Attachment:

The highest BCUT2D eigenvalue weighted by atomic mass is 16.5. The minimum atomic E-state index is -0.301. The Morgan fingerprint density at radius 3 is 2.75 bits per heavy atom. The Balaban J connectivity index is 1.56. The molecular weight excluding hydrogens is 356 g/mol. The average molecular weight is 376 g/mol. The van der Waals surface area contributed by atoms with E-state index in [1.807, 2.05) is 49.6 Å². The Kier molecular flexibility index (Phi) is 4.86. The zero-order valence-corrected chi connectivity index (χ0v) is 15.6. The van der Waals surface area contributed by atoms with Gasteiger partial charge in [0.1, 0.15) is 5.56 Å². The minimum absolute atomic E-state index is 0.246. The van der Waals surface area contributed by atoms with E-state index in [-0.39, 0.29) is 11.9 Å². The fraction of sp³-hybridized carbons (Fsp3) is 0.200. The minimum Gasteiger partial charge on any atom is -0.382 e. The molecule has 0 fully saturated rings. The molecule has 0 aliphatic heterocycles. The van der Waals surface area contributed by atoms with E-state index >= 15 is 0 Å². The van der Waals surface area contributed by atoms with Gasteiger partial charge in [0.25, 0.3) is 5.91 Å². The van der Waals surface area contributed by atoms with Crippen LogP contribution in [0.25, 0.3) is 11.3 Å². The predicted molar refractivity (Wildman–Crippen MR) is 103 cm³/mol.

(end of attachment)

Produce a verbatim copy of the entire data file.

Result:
The highest BCUT2D eigenvalue weighted by atomic mass is 16.5. The minimum atomic E-state index is -0.301. The Morgan fingerprint density at radius 3 is 2.75 bits per heavy atom. The Balaban J connectivity index is 1.56. The molecular weight excluding hydrogens is 356 g/mol. The average molecular weight is 376 g/mol. The van der Waals surface area contributed by atoms with E-state index in [1.807, 2.05) is 49.6 Å². The Kier molecular flexibility index (Phi) is 4.86. The zero-order valence-corrected chi connectivity index (χ0v) is 15.6. The van der Waals surface area contributed by atoms with Gasteiger partial charge in [0.1, 0.15) is 5.56 Å². The minimum absolute atomic E-state index is 0.246. The van der Waals surface area contributed by atoms with E-state index in [-0.39, 0.29) is 11.9 Å². The fraction of sp³-hybridized carbons (Fsp3) is 0.200. The minimum Gasteiger partial charge on any atom is -0.382 e. The molecule has 0 fully saturated rings. The molecule has 0 aliphatic heterocycles. The van der Waals surface area contributed by atoms with E-state index >= 15 is 0 Å². The van der Waals surface area contributed by atoms with Gasteiger partial charge in [0.25, 0.3) is 5.91 Å². The van der Waals surface area contributed by atoms with Crippen LogP contribution in [0.25, 0.3) is 11.3 Å². The predicted molar refractivity (Wildman–Crippen MR) is 103 cm³/mol.